The Kako River continued to play an important role in ensuring the passage of people and goods until the Banshu Railway (now the Kakogawa Line) was constructed in 1913.[13]

Flood control edit

The Kako River flowing past Nishiwaki. A bridge on the Kakogawa Line can be seen in the background.

The flow of the Kako River has often changed due to large floods.[13] The first known flood control measures were put in place by Sakakibara Tadatsugu [ja], then lord of Himeji Castle, who ordered the construction of an embankment on the right bank of the river.[13] This was done in order to make crossings easier, prevent flooding of downstream villages, and increasing available land for agriculture.[13] Construction of the embankment lasted from 1658 to 1660, and is the foundation of the embankment that exists on the river today.[13] Construction of the initial embankment required 600,000 people, and was completed in just one month.[13] However, it was not successful in controlling flood damage, and repairing the embankments and providing relief to flood victims became an annual ritual for the local clan.[13]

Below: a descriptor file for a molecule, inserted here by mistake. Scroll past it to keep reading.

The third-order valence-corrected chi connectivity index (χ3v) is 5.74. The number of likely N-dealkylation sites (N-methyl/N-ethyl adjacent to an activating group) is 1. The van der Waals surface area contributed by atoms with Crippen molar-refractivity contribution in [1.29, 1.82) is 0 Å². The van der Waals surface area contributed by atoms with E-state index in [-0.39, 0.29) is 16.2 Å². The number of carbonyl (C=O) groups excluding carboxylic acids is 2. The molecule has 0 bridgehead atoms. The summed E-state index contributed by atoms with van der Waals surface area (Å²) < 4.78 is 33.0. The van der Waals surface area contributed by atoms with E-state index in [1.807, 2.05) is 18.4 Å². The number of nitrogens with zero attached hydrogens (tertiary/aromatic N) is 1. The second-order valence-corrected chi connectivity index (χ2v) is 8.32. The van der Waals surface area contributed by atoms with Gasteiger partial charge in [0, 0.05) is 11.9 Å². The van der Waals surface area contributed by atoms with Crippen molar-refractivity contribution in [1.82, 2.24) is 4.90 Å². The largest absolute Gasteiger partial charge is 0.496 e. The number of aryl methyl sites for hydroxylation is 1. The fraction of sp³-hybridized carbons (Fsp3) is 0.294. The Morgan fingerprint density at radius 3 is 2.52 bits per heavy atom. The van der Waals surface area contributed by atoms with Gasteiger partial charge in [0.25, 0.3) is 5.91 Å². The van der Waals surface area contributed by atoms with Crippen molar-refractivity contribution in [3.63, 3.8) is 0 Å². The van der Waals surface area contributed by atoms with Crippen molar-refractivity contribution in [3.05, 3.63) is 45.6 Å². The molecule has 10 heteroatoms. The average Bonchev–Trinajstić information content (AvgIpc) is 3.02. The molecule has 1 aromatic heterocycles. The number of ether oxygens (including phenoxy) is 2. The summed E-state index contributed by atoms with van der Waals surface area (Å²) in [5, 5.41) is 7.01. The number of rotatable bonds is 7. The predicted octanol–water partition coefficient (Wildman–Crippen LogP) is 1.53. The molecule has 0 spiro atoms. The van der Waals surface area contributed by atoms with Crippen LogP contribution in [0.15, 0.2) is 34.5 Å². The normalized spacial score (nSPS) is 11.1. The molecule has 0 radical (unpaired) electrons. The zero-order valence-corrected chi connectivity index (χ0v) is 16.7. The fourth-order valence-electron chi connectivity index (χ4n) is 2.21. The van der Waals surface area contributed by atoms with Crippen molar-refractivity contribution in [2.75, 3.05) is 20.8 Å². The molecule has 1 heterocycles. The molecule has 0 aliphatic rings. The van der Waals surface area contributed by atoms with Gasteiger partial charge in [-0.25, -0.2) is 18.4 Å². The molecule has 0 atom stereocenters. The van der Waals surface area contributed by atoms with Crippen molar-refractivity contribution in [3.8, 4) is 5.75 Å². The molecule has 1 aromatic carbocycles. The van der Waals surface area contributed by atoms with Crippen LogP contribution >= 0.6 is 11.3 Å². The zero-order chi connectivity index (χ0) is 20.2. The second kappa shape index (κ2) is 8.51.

Modern history edit

Since the Meiji era, floods along the Kako River have been well-documented. The largest flood in the river's history was caused by the Akune Typhoon in 1945; over the two days the typhoon was active, the total rainfall was measured at 240.1 millimetres (9.45 in).[16] Damage estimates counted 50 houses destroyed, 400 houses flooded, and 31 individuals killed or injured.[16]

Full-scale renovation of the lower section of the Kako River began in 1919 and was completed in 1932.[17] In 1920, an iron bridge was constructed across the river, made necessary as the previous bridges were repeatedly washed away by floods.[2] The Kakogawa dam began construction on March 1, 1939, and was completed on May 1, 1945.[2]